Integrating Individual and Organisational Learning Initiatives: Working Across Knowledge Management and Human Resource Management Functional Boundaries pp527-538
Knowledge management initiatives enable an organisation to learn from its successes and mistakes. The nature of knowledge and learning processes means that in seeking to improve the way the organisation learns, knowledge management also has to pay attention to the learning of individuals. In most organisations, other functional specialists also have responsibility for individual learning. This exploratory qualitative research has examined the ways that planned learning initiatives generated by knowledge management and human resources management functions can be integrated more effectively. A survey of the planned individual and organisational learning activities and processes in ten large organisations was undertaken. Eleven examples of initiatives that integrate individual and organisational learning were also identified from within these organisations. These were evaluated and the issues associated with implementation explored through an expert panel and interview process with knowledge managers and human resource managers. Factors that positively influence integration were found to include widespread recognition of the business value of both individual and organisational learning, high level sponsorship that acts as a bridge across functional boundaries and line managers adopting an integrating approach to learning in managing their people and the tasks they undertake. Factors that negatively impact the adoption of an integrated approach were found to include the lack of mechanisms to coordinate across functions and a culture in which functional managers feel unable to change practices. This research has generated a model that appears to be useful in organising the analysis of the planned learning initiatives that are being undertaken by different functions. Together with the examples of integration and its enablers and barriers, knowledge managers and human resource managers can use this to proactively move forward with a more "joined up" approach to learning.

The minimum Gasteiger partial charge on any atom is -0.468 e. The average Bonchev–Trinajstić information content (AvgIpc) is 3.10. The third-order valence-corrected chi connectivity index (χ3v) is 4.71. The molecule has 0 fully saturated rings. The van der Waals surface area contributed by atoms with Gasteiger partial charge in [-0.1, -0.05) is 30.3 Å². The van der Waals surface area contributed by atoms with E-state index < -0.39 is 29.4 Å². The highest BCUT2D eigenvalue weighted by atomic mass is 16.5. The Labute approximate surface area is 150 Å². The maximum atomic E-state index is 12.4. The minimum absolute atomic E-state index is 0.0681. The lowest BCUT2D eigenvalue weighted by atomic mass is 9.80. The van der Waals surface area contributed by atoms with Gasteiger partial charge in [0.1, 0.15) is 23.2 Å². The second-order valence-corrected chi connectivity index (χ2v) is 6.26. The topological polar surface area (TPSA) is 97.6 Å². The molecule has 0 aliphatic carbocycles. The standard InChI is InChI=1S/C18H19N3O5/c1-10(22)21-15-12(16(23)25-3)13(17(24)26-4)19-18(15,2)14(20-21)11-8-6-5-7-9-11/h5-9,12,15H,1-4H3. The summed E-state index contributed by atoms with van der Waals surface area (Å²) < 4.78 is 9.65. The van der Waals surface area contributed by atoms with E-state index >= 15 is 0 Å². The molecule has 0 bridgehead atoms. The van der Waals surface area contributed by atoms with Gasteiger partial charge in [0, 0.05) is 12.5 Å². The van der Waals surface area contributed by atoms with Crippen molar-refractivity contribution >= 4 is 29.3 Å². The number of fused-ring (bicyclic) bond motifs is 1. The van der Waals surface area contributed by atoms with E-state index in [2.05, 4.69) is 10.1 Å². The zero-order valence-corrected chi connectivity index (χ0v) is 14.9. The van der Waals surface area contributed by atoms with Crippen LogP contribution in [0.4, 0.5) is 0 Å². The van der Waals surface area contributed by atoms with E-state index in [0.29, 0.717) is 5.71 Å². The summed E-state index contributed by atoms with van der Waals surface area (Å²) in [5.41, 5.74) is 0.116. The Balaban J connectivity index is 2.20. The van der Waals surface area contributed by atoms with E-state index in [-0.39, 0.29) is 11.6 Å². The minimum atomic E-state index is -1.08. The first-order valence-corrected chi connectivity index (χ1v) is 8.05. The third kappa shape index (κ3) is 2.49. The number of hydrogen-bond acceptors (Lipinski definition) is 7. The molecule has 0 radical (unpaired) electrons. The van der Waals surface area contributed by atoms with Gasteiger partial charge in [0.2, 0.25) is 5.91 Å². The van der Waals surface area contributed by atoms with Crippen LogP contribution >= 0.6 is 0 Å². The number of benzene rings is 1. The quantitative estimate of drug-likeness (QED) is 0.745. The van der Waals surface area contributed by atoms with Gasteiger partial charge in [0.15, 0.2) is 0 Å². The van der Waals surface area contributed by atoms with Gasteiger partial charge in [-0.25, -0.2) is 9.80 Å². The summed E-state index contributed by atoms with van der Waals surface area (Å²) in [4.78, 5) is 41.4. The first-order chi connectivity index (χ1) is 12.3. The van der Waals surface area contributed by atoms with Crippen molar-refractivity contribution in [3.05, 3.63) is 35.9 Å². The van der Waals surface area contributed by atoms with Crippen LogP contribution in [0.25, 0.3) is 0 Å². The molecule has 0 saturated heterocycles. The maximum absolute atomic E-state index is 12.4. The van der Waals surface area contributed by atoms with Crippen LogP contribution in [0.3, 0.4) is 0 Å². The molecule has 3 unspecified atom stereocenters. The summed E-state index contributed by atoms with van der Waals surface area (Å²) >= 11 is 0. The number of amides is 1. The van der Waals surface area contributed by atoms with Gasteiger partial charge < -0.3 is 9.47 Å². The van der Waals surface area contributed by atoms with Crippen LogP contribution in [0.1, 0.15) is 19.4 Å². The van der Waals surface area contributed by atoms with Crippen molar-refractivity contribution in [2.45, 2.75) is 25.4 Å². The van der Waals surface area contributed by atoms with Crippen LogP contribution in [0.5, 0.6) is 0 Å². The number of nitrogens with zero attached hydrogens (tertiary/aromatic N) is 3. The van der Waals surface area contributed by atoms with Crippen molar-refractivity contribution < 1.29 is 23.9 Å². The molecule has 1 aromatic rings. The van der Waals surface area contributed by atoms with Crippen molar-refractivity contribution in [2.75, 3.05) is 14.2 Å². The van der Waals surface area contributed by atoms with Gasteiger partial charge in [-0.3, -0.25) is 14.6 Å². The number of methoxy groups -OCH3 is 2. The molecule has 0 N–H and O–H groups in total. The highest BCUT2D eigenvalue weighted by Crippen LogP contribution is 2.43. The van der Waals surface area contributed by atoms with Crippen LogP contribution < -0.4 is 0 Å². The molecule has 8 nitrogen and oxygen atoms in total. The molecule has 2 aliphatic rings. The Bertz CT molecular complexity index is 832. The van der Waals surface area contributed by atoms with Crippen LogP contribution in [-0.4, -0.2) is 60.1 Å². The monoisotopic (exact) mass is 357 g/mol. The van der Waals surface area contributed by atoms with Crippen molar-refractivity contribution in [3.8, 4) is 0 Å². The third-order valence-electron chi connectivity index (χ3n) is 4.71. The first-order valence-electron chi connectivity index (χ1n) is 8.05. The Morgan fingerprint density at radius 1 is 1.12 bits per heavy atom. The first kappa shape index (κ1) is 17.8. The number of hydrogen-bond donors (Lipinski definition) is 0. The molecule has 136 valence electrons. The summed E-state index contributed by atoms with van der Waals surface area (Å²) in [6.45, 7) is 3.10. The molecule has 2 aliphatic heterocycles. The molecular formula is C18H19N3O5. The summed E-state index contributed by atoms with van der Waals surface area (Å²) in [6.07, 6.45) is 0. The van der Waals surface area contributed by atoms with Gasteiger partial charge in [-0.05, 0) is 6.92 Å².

Keywords: knowledge management, human resources management, individual learning, organisational learning
A lot of the confusion about the measurability of intellectual capital can be explained by a neglect of the difference between an object, the capital it provides, and the profit from the application of this capital. An analysis of this difference leads to the distinction between the potential of intellectual capital for economic process and its actual realization. Case studies from different areas of managerial practice show that decision making about intellectual capital considers it both in the mode of potentiality and actuality. However, the level to which the difference of modality is made explicit varies a lot. Talent management and network planning tend to minimize reflections about potentiality. This is possible because these reflections are an imp licit part of the preceding activities in the company that provide the basis for the decision situation. In intellectual property management, decision makers have more freedom to consider the further potential of the capital in question. In the applicatio n of different methods to evaluate intellectual capital, it therefore seems important to look for a strong consistency between the way how actuality and potentiality are taken into consideration by the structure of the business practice and the approach o f the method.
Keywords: theory of action, business strategies, IC management in practice, human resources, supply networks, intellectual property